For the last day of National School Choice Week, I think it’s fitting to end on a topic that’s been near and dear to IWF’s heart – Title IX reform.

Suggestion #17: Reform Title IX.

Title IX was enacted in 1972 as part of the Higher Education Amendments Act to ensure gender equity in educational programs and activities that receive federal funding. Sounds pretty benign, right?

Alas, the implementation of the law has been anything but – imposing a number of negative consequences on schools’ education and athletic programs. My colleague Allison has covered Title IX in depth for many years, and I defer to her greater wisdom on the subject. (I urge you to read her many excellent articles and studies on the topic!) Equality is not a zero-sum game – women don’t win when men’s programs are cut.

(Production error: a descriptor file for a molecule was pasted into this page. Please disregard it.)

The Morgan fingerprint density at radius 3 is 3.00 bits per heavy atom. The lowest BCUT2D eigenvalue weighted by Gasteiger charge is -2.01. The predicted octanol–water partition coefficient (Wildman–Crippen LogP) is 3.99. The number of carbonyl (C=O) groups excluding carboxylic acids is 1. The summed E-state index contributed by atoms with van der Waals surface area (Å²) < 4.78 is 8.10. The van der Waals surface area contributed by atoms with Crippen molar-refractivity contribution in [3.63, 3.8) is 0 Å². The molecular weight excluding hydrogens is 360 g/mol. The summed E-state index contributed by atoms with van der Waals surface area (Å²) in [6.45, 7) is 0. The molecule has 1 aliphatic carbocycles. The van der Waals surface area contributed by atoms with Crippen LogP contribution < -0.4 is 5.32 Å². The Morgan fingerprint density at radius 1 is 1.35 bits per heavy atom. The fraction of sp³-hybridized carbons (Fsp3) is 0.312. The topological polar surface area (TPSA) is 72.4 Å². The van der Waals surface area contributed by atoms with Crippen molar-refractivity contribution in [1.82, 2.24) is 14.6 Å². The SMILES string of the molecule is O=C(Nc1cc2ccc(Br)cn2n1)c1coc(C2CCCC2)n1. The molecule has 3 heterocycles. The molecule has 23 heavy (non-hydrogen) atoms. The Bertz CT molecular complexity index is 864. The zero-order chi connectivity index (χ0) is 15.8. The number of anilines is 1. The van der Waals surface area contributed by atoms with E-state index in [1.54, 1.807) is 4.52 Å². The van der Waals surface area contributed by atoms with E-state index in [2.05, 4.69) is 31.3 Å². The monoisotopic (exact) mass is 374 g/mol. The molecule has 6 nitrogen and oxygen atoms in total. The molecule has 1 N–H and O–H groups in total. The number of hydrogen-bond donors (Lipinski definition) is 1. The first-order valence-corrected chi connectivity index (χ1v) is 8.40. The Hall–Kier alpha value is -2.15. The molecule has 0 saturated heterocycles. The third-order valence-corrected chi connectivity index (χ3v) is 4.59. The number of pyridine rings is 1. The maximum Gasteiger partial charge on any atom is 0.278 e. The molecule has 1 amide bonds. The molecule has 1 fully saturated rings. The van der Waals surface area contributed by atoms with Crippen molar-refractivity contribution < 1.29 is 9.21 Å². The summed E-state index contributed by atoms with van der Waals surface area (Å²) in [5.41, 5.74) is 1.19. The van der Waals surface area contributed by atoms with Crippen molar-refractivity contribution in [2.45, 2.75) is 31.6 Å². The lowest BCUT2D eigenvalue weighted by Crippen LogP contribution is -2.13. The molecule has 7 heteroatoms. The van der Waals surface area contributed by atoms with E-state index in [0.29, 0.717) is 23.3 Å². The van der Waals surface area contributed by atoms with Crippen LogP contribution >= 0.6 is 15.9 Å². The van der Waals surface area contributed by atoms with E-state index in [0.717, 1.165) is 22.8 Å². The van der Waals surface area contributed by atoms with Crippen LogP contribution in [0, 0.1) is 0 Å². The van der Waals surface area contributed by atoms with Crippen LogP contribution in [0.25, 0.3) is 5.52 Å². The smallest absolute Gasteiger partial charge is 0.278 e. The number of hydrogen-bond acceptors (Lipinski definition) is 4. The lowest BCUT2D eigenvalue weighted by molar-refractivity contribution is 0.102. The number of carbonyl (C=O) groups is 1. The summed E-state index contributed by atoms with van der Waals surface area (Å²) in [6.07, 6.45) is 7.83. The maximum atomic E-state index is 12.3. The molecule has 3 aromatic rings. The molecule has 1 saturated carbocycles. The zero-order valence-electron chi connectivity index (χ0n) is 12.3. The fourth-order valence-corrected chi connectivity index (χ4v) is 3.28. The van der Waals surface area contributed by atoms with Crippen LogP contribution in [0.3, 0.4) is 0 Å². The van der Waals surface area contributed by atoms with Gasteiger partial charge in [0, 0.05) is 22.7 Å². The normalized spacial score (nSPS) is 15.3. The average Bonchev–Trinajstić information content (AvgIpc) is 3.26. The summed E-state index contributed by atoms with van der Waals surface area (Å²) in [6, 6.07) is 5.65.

Accordingly, my final recommendation for National School Choice week is to reform Title IX. First, allow schools to take into account student interest in activities through “interest surveys” – rather than calculating “fairness” based on simple proportionality. This rule was implemented by the Bush Administration, but overturned last year by the Obama Administration.

In the long run, we should aim to get the government out of the business of legislating quotas at all – and let the market work by encouraging schools to choose the programs they want to offer, and students to attend those schools that best fit their needs.